Scholastic Honor Society Welcomes New Members

Wesleyan senior Maggie Arias was one of 15 seniors welcomed to Phi Beta Kappa, the oldest national scholastic honor society during a ceremony Dec. 13. Also pictured, at left, is Gary Yohe, the Woodhouse/Sysco Professor of Economics and PBK secretary;  Mark Hovey, president of the gamma chapter of Phi Beta Kappa, and Jane Tozer, assistant to the vice president of University Relations and PBK treasurer and event coordinator.
Posted 12/20/06
Fifteen Wesleyan students were inducted into the oldest national scholastic honor society, Phi Beta Kappa, during an initiation ceremony Dec. 13.


Election is limited to 12 percent of the graduating class, and based on general education expectations and by having a grade point average of 90 or above. Students are nominated by their major departments.


“As individuals and as a group, you have contributed a great deal to Wesleyan through your intellectual engagement in the academic work and residential life of the institution,” said President Doug Bennet during the induction ceremony. “Recognizing your accomplishments is certainly one of the highlights of my job and while I won’t claim that my delight exceeds your own, it comes pretty close.”


Phi Betta Kappa was founded in 1776, during the American Revolution. The students join the ninth oldest Phi Beta Kappa chapter in the United States—founded in 1845.


The organization’s Greek initials signify the motto, “Love of learning is the guide of life.”


“I am struck by the breadth and scope of academic interests, and the depth of study reflected across this group,” Bennet said. “A number of you have chosen double majors allowing you to combine those interests in your professional goals.  You have furthered your varied interests through summer activities and internships and research.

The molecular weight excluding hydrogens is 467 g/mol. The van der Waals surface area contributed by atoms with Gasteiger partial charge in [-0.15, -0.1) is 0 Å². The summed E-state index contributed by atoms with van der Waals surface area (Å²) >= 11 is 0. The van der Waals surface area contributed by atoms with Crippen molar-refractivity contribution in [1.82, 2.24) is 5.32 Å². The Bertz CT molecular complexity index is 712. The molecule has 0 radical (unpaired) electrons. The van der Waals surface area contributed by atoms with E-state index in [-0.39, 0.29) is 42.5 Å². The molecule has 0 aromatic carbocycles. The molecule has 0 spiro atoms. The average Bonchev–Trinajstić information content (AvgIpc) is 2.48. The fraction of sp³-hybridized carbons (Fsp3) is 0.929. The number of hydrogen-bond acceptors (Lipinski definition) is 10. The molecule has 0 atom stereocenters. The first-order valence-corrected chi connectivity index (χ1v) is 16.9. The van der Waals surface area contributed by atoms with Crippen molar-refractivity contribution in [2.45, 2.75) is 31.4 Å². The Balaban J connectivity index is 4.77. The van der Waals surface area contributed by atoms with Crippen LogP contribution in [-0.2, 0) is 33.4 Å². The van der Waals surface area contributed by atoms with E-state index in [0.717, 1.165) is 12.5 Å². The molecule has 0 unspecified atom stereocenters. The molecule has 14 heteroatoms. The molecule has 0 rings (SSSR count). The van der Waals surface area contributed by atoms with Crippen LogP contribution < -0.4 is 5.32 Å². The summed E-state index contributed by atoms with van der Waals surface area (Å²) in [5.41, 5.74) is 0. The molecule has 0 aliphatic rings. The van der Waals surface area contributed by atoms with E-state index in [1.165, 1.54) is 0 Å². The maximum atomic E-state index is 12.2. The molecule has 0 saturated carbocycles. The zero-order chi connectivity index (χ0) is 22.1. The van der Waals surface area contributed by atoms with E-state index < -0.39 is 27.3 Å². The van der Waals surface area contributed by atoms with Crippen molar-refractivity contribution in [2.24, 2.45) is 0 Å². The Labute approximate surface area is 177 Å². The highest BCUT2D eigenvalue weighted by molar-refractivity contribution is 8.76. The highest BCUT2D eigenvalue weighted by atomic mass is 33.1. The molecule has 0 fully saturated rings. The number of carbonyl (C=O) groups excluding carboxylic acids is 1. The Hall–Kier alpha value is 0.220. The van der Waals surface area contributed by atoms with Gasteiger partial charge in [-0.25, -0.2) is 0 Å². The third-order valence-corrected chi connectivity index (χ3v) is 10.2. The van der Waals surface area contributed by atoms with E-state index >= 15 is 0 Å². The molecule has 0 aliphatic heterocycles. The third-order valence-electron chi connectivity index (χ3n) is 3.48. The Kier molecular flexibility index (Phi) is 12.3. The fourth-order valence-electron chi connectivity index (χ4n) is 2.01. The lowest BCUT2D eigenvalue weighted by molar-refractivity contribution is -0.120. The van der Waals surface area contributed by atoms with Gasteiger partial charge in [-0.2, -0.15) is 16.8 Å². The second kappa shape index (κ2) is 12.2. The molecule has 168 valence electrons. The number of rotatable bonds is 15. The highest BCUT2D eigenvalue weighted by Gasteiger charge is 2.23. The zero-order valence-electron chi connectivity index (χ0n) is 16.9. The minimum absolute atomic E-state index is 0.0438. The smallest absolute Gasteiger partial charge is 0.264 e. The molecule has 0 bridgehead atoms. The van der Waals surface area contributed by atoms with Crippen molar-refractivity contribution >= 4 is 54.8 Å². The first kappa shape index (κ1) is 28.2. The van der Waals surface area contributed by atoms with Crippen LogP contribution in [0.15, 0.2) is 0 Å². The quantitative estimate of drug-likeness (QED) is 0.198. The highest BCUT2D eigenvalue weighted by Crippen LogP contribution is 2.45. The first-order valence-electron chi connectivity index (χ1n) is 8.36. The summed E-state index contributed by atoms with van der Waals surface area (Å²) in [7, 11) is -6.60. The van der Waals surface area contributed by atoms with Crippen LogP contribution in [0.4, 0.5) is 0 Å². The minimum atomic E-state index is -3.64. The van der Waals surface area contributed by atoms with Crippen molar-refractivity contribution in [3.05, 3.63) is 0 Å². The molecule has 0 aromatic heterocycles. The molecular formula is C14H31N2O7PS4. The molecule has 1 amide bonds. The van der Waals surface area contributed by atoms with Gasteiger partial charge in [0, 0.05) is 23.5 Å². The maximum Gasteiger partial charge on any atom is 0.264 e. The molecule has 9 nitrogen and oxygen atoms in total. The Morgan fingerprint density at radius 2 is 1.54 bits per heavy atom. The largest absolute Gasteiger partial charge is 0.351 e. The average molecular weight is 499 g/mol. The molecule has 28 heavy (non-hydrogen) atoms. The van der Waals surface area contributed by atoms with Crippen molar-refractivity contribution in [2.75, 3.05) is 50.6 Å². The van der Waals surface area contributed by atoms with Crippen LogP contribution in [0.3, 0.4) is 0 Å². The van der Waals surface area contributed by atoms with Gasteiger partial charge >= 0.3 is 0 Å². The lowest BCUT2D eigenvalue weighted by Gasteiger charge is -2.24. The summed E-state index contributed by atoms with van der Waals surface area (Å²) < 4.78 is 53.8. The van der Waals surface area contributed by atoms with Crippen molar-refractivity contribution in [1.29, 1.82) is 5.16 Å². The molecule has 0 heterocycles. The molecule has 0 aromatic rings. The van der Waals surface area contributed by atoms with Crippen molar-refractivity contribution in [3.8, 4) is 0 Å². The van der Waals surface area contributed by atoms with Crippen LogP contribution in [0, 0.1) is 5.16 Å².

“Many students excel at Wesleyan, but those of you here today have taken on the challenge of a liberal arts education by investing yourself in everything you do. In a university where academic excellence is common, you stand out. That’s why membership in Phi Beta Kappa is such a singular honor. “


The students include:


OWEN RANDALL ALBIN, a double major in the American Studies Program and in neuroscience and behavior. Albin sings with the Wesleyan Spirits, one of the oldest all-male a cappella groups in the country. He is also a member of the Wesleyan sketch comedy group, Lunchbox, where he writes comedic skits and acts in them. A senior interviewer for the admission office, Albin and has been a teacher’s assistant for biology and chemistry classes. After graduation he hopes to do a few months of clinical volunteer work somewhere in Africa.


MARGARETTE “MAGGIE” ADELINA ARIAS, a psychology major, was inducted into Psi Chi last spring, the Psychology Honor Society. As part of a research team during her sophomore year, she worked closely with a local elementary school to implement a peer mediation program to reduce playground violence.  Three of her four years here at Wesleyan, she has worked at the Edna C. Stevens School in Cromwell in the after-school program, Kids Korner. Her plans include grad school, and plans to go into counseling or clinical social work.


HYUNG-JIN CHOI, an economics major, has sung with the a cappella group “Outside-In” for three years and won the intramural basketball championship his sophomore year. A Freeman Scholar, Choi has helped organize events for the Korean Students Association. After graduation Hyung-Jin will return to Korea to serve in the military for two years then plans to go to graduate school and further pursue his studies in economics. 


JACK MICHAEL DiSCIACCA carries a double major in mathematics and physics. During his junior year he was awarded a Barry M. Goldwater Scholarship to fund research during the 2006-2007 school year. DiSciacca plans to attend graduate school to study either pure or applied physics.


CHRISTINA ANN DURFEE is a double major in mathematics and psychology. While at Wesleyan, Christina won the Robertson Prize and Rae Shortt Prize in mathematics. Her plans for the future remain uncertain, but Durfee is currently debating between going into the actuarial sciences and going to graduate school for math.